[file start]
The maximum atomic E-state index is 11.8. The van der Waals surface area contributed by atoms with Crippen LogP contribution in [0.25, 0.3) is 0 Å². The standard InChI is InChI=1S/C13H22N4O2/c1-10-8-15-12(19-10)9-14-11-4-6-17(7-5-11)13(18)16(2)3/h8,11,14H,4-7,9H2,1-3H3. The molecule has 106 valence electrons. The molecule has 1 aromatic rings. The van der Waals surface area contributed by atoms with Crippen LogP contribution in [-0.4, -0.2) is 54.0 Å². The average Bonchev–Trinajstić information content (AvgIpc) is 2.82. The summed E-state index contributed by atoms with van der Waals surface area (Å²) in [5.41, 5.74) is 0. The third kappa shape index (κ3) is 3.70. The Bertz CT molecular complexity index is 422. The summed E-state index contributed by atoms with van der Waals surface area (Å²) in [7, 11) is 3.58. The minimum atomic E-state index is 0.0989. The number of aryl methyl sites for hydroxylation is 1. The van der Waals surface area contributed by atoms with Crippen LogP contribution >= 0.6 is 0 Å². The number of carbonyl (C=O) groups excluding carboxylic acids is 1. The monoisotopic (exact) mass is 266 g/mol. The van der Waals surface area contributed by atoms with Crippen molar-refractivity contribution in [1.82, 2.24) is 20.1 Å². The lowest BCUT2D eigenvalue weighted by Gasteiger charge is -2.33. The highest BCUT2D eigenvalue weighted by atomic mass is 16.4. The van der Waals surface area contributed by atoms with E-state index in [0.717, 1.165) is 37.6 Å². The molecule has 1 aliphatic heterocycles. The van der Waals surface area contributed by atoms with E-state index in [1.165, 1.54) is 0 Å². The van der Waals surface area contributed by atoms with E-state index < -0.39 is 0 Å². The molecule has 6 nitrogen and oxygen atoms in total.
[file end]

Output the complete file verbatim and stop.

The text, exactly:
The maximum atomic E-state index is 11.8. The van der Waals surface area contributed by atoms with Crippen LogP contribution in [0.25, 0.3) is 0 Å². The standard InChI is InChI=1S/C13H22N4O2/c1-10-8-15-12(19-10)9-14-11-4-6-17(7-5-11)13(18)16(2)3/h8,11,14H,4-7,9H2,1-3H3. The molecule has 106 valence electrons. The molecule has 1 aromatic rings. The van der Waals surface area contributed by atoms with Crippen LogP contribution in [-0.4, -0.2) is 54.0 Å². The average Bonchev–Trinajstić information content (AvgIpc) is 2.82. The summed E-state index contributed by atoms with van der Waals surface area (Å²) in [5.41, 5.74) is 0. The third kappa shape index (κ3) is 3.70. The Bertz CT molecular complexity index is 422. The summed E-state index contributed by atoms with van der Waals surface area (Å²) in [7, 11) is 3.58. The minimum atomic E-state index is 0.0989. The number of aryl methyl sites for hydroxylation is 1. The van der Waals surface area contributed by atoms with Crippen LogP contribution >= 0.6 is 0 Å². The number of carbonyl (C=O) groups excluding carboxylic acids is 1. The monoisotopic (exact) mass is 266 g/mol. The van der Waals surface area contributed by atoms with Crippen molar-refractivity contribution in [1.82, 2.24) is 20.1 Å². The lowest BCUT2D eigenvalue weighted by Gasteiger charge is -2.33. The highest BCUT2D eigenvalue weighted by atomic mass is 16.4. The van der Waals surface area contributed by atoms with E-state index in [0.717, 1.165) is 37.6 Å². The molecule has 1 aliphatic heterocycles. The van der Waals surface area contributed by atoms with E-state index in [1.165, 1.54) is 0 Å². The van der Waals surface area contributed by atoms with E-state index < -0.39 is 0 Å². The molecule has 6 nitrogen and oxygen atoms in total.